He’s in the right city, but not on the right team.
With Travis Dermott on the sidelines, Rasmus Sandin made the Toronto Maple Leafs out of training camp and made his presence known, albeit in a minor role at times. His six-game stint had its ups and downs, as Sandin posted two assists while playing with Justin Holl on Toronto’s third pairing. But after 23 games and one coaching change, Holl is still with the big club. Sandin is not.
Holl is 27 and has been in the Leafs’ system for the past five years, so that’s not surprising. But Sandin proved last year that he could hang with the AHL’s elite and deserved a shot at the next level, so the demotion in October stung a little. But the top-pairing defenseman has done nothing but excel back with the Marlies, recording a point-per-game through nine contests as the Marlies’ most important blueliner.
Few AHLers make as big of an impact as Sandin has while still meeting the under-20 requirement. Martin Necas led all U-20 players with 52 points in Charlotte last year, with Filip Zadina, Eeli Tolvanen and Erik Brannstrom finishing in the 30-point range. In the past decade, only Mikko Rantanen (60 points in 2015-16), Kyle Palmeri (51 points in 2010-11) and Kevin Fiala (50 points in 2015-16) have broken the 50-point mark as U-20 players in the AHL.
Of course, very few U-20 players are allowed to participate in AHL games as it is. Just 13 U-20 players have participated in AHL games this year, and Kirby Dach, an 18-year-old rookie for the Chicago Blackhawks, was only allowed to play due to a conditioning stint. Due to agreements with the CHL, players who are assigned to Canadian major-junior teams are unable to play in the AHL until they’re 20, except in rare situations. This season, Grand Rapids’ Joe Veleno was permitted to play in the AHL after playing four years in the QMJHL after being granted exceptional status in 2015.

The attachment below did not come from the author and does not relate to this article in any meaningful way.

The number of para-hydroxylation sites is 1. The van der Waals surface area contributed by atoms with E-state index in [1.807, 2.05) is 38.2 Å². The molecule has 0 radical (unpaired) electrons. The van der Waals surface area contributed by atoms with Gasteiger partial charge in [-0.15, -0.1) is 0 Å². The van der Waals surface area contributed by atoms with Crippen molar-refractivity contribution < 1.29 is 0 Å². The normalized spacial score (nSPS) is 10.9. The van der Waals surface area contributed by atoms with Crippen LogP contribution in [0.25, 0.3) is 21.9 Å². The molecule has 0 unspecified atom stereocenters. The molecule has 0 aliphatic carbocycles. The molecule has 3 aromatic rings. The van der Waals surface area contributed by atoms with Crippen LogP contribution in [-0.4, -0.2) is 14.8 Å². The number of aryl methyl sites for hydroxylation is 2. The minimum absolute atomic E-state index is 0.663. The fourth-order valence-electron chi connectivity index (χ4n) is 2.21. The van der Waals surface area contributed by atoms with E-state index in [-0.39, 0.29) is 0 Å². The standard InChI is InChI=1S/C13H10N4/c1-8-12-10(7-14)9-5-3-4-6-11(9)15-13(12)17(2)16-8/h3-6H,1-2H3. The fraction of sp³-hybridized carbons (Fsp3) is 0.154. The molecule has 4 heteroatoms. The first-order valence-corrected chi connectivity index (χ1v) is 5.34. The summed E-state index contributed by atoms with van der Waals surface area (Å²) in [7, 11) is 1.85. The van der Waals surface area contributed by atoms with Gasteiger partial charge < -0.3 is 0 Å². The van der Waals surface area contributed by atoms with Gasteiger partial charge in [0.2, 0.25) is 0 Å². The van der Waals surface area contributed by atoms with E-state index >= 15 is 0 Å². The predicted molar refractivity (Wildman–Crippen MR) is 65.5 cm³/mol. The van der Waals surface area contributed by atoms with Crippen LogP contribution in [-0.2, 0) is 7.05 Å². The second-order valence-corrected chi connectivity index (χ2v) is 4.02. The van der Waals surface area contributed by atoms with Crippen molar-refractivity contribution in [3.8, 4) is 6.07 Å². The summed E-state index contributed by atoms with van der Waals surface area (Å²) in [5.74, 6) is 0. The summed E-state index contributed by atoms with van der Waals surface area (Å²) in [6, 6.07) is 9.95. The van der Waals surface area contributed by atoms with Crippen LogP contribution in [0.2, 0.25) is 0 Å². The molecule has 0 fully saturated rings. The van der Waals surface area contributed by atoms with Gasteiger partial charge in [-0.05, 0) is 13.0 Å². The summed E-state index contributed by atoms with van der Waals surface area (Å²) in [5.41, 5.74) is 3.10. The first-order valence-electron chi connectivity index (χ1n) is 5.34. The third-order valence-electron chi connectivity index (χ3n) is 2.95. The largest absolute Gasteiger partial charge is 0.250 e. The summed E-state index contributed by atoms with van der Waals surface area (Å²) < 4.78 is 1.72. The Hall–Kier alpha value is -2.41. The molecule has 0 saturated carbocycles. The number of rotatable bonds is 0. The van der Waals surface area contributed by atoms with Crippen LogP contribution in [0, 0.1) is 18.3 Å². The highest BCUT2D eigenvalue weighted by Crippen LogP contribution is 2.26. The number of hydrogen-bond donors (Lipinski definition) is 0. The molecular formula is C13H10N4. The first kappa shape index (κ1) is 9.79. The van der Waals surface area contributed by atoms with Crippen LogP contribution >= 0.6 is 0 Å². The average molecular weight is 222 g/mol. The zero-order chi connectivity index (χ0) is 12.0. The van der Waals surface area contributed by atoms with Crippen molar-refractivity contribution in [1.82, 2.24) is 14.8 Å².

So, when a 19-year-old plays a pivotal role for an AHL team like Sandin has done for the Marlies, it’s notable. Here are five other U-20 players playing a key role for their respective AHL clubs this season:
Oliver Wahlstrom, RW (Bridgeport)
Now this is the Wahlstrom the New York Islanders envisioned when they drafted him in the first round in 2018 (11th overall). Wahlstrom struggled in the NCAA, recording just eight goals and 19 points as a freshman with Boston College before departing for the pro ranks. Wahlstrom earned a nine-game stint with the Islanders earlier in the season but failed to record a point, instead returning back to the AHL. With Bridgeport sitting at the bottom of the Eastern Conference, Wahlstrom immediately jumped into an important top-six role and already looks like a seasoned veteran, posting seven points through nine games. Wahlstrom will be on Team USA’s top line at the World Junior Championship, and he’s tracking to hit 50 points as an AHL rookie. Not too shabby for someone who, if everything went to plan, would be sitting in a college classroom right now.
Simon Holmstrom, RW (Bridgeport)